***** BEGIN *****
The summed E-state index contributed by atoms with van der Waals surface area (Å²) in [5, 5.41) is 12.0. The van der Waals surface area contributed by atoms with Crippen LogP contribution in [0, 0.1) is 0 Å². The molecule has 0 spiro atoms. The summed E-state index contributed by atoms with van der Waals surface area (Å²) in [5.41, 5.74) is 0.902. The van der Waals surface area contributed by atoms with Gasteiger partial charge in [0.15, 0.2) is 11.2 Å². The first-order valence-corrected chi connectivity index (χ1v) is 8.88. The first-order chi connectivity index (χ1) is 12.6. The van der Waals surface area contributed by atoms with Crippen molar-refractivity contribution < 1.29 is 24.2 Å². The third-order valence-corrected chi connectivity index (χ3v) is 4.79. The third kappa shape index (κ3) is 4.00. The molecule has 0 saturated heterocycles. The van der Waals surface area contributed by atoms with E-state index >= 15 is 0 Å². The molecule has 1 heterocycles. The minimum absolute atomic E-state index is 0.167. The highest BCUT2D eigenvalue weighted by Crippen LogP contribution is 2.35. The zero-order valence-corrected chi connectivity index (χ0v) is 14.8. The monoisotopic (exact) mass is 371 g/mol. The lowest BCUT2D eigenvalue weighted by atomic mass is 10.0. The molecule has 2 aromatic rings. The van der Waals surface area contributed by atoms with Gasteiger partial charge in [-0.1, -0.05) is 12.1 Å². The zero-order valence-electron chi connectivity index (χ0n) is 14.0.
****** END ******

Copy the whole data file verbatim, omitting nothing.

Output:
The summed E-state index contributed by atoms with van der Waals surface area (Å²) in [5, 5.41) is 12.0. The van der Waals surface area contributed by atoms with Crippen LogP contribution in [0, 0.1) is 0 Å². The molecule has 0 spiro atoms. The summed E-state index contributed by atoms with van der Waals surface area (Å²) in [5.41, 5.74) is 0.902. The van der Waals surface area contributed by atoms with Gasteiger partial charge in [0.15, 0.2) is 11.2 Å². The first-order valence-corrected chi connectivity index (χ1v) is 8.88. The first-order chi connectivity index (χ1) is 12.6. The van der Waals surface area contributed by atoms with Crippen molar-refractivity contribution < 1.29 is 24.2 Å². The third-order valence-corrected chi connectivity index (χ3v) is 4.79. The third kappa shape index (κ3) is 4.00. The molecule has 0 saturated heterocycles. The van der Waals surface area contributed by atoms with E-state index >= 15 is 0 Å². The molecule has 1 heterocycles. The minimum absolute atomic E-state index is 0.167. The highest BCUT2D eigenvalue weighted by Crippen LogP contribution is 2.35. The zero-order valence-corrected chi connectivity index (χ0v) is 14.8. The monoisotopic (exact) mass is 371 g/mol. The lowest BCUT2D eigenvalue weighted by atomic mass is 10.0. The molecule has 2 aromatic rings. The van der Waals surface area contributed by atoms with Gasteiger partial charge in [-0.1, -0.05) is 12.1 Å². The zero-order valence-electron chi connectivity index (χ0n) is 14.0.